Katt Shea’s sultry, over-the-top Poison Ivy, a 1992 erotic thriller, begins with teenage bad girl “Ivy” (Drew Barrymore) on a rope swing, looking heavy-lidded and enraptured. Is she lost to an inner dreaminess? The sheer physical sensation of swinging back and forth over the drop down to the water? Or does she just know that she makes an irresistibly compelling picture? Sylvie Cooper (Sara Gilbert), her annoyingly wise-ass chronicler, leans toward the latter; you would too, if you couldn’t stop looking.
To the sedate, wealthy suburb she intrudes on, Ivy–who gets her nickname from the ivy-festooned cross tattoo on her thigh–is “trashy,” which is to say she enjoys herself, her persona, and her body enough to invite attention. She’s out-of-place, a weed.
But so much of this apparent unruliness is a veneer. The scandalous tattoo is–at least at first–a stick-on. She can be courteous and compassionate, especially to Sylvie’s mom, the terminally ill Georgie (Cheryl Ladd). When she and Sylvie first officially meet, Sylvie’s in the principal’s office for having called in a fake bomb threat; Ivy’s just there because she’s a scholarship student whose grades have been slipping. There’s some complexity to the intense, turbulent, half-sisterly-and-half-erotic friendship the two develop–Ivy doesn’t just move into Sylvie’s house, she moves into her bed. They both want the same thing: to be loved the most, to be loved the best, to belong. Do you have the better claim on a life because you’re born to it? Maybe. Or, Ivy thinks, maybe not.
Then again, there’s some ambiguity as to just whose life Ivy wants. Sylvie’s? Or Georgie’s? The movie makes much of the physical resemblance between the vibrant Ivy and the dying Georgie, and Ivy even begins to wear Georgie’s clothes–first at Georgie’s own encouragement, later more independently and surreptitiously. Right from the start, Ivy feels the way Darryl (Tom Skerritt)–Sylvie’s dad, Georgie’s husband–looks at her, and, with the preternaturally at ease sexuality of any erotic thriller protagonist, she encourages him. But there’s no sense of a reciprocal attraction. She doesn’t want him, she wants … it’s hard to say. The stability she thinks would come from belonging to him? The sense of power? To be what he needs, the way she wants to be what everybody needs?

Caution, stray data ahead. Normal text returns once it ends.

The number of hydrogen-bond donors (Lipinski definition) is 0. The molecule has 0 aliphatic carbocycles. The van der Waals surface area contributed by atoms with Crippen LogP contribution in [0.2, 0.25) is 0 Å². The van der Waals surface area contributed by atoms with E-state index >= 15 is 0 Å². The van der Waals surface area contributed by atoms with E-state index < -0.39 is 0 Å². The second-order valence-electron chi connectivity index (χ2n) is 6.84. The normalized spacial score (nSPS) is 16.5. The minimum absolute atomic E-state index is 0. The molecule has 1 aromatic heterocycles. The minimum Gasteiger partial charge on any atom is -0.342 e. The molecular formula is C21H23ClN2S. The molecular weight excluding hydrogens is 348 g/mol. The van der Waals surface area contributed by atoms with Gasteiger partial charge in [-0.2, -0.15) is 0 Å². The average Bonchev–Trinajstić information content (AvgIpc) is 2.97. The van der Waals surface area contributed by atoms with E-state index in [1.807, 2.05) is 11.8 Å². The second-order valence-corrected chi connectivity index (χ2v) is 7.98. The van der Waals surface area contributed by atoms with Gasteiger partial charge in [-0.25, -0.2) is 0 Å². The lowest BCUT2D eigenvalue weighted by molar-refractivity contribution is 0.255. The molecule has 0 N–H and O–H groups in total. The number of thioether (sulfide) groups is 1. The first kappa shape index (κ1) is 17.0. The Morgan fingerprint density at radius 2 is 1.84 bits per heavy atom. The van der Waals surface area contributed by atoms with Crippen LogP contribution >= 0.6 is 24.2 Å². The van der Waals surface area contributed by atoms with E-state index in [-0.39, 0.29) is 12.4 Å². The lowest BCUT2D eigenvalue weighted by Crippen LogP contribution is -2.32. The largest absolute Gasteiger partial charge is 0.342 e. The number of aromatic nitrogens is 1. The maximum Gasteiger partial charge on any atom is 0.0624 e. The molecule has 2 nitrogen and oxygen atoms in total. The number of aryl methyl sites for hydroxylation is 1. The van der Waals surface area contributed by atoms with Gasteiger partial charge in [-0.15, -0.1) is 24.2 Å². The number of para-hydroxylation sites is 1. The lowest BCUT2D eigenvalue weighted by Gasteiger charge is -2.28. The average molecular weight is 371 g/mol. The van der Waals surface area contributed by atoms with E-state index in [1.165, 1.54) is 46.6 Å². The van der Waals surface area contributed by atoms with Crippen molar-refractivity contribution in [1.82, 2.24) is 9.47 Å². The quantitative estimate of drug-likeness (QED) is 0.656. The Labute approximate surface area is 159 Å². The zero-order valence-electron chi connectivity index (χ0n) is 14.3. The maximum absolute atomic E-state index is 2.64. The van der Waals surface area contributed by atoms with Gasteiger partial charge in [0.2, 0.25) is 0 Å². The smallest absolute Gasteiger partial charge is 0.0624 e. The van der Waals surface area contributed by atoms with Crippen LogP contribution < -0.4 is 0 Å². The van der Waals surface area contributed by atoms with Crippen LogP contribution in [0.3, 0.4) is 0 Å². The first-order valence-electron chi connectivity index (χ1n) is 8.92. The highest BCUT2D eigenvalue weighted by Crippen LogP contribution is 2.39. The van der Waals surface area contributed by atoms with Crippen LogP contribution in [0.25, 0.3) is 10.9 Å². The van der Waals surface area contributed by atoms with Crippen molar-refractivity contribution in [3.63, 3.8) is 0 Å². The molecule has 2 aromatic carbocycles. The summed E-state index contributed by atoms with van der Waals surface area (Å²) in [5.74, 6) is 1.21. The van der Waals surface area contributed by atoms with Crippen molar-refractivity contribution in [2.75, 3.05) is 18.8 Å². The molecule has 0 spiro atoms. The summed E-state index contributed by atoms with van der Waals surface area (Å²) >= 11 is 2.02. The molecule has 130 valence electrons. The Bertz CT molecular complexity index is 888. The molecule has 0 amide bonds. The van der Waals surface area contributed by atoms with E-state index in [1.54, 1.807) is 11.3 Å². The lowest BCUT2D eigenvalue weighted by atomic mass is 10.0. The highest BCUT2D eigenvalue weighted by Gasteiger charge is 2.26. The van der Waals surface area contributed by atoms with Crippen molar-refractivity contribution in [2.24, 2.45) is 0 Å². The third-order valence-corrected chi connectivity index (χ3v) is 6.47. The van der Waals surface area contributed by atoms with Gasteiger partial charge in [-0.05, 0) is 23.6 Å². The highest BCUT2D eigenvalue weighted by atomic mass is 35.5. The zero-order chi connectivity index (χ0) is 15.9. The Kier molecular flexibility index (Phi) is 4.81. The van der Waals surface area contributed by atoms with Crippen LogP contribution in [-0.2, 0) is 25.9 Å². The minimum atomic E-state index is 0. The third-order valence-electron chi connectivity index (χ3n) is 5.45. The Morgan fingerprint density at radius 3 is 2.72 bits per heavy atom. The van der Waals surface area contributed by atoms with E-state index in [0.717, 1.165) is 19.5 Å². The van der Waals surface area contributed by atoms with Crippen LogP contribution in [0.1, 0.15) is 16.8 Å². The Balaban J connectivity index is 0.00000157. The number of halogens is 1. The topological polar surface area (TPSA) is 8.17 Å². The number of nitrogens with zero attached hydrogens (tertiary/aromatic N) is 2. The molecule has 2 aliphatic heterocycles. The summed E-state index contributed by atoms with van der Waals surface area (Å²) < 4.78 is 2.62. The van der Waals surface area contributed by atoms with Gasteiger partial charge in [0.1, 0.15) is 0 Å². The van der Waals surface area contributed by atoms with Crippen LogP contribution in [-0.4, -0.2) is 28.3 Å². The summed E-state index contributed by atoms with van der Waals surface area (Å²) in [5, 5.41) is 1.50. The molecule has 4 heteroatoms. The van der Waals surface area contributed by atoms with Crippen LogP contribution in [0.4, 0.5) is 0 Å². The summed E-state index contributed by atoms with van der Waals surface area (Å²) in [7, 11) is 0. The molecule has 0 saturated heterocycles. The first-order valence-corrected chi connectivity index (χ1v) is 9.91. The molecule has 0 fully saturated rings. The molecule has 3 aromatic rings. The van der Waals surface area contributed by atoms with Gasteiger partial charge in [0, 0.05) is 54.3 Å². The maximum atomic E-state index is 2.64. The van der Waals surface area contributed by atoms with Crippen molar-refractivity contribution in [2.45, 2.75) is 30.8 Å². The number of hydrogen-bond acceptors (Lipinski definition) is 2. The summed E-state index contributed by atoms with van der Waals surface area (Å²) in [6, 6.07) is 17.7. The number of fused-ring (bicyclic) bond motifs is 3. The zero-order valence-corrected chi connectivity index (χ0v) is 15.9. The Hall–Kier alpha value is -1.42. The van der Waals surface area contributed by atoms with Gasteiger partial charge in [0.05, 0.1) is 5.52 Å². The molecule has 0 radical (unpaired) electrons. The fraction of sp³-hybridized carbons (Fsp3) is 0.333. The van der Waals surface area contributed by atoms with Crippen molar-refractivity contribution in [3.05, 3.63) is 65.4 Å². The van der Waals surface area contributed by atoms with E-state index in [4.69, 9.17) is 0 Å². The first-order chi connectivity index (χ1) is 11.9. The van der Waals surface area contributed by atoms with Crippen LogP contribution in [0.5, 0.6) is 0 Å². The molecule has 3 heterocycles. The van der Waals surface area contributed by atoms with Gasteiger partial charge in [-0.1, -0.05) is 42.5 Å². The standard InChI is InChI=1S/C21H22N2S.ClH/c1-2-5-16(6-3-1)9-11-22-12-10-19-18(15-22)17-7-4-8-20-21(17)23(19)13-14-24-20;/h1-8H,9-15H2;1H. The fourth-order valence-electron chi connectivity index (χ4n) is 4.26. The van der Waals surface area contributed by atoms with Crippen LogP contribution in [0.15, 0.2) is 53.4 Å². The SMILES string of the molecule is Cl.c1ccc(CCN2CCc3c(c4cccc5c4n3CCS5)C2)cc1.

Of course, all the moody, hard-to-untangle emotional and motivational complexity of this movie comes second to the pure schlock factor, at least when you’re actually watching it. We’re barely into the movie when Ivy beats a dying dog to death with a pole! This is a classic case of oven cat, and Poison Ivy pays it off: by the time we’re halfway through, Darryl is performing cunnilingus on Ivy while she sits on a bed beside his unconscious, dying wife. The movie is camp, an erotic soap opera with deeply annoying teen voiceover. It’s easy to dismiss it as trash, just as other characters initially dismiss Ivy herself, and there are plenty of legitimate weaknesses here. (Barrymore isn’t one of them. She hasn’t done much in this mode, and that’s a shame, because she’s both messy and magnetic here.) But there’s also a raw power, and there are depths that are all the better for being left murky and incompletely explored.
Poison Ivy is streaming on the Criterion Channel.